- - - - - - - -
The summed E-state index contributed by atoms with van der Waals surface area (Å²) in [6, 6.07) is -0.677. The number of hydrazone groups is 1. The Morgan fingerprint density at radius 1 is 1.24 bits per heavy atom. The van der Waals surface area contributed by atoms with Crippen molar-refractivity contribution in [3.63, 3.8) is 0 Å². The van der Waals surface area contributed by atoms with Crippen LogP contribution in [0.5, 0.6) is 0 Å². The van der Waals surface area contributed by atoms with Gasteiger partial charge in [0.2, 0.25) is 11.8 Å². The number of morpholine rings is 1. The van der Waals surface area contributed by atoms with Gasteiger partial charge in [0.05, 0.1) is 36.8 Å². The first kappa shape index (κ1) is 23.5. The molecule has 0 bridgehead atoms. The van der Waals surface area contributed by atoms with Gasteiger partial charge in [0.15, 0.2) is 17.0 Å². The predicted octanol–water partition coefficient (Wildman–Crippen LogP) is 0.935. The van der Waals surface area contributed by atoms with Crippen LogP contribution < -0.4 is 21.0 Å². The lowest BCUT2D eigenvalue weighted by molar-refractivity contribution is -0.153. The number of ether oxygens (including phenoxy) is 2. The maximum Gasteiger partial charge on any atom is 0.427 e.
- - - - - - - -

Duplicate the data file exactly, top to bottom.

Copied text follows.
The summed E-state index contributed by atoms with van der Waals surface area (Å²) in [6, 6.07) is -0.677. The number of hydrazone groups is 1. The Morgan fingerprint density at radius 1 is 1.24 bits per heavy atom. The van der Waals surface area contributed by atoms with Crippen molar-refractivity contribution in [3.63, 3.8) is 0 Å². The van der Waals surface area contributed by atoms with Crippen LogP contribution in [0.5, 0.6) is 0 Å². The van der Waals surface area contributed by atoms with Gasteiger partial charge in [0.2, 0.25) is 11.8 Å². The number of morpholine rings is 1. The van der Waals surface area contributed by atoms with Gasteiger partial charge in [0.05, 0.1) is 36.8 Å². The first kappa shape index (κ1) is 23.5. The molecule has 0 bridgehead atoms. The van der Waals surface area contributed by atoms with Gasteiger partial charge in [0.15, 0.2) is 17.0 Å². The predicted octanol–water partition coefficient (Wildman–Crippen LogP) is 0.935. The van der Waals surface area contributed by atoms with Crippen LogP contribution < -0.4 is 21.0 Å². The lowest BCUT2D eigenvalue weighted by molar-refractivity contribution is -0.153. The number of ether oxygens (including phenoxy) is 2. The maximum Gasteiger partial charge on any atom is 0.427 e.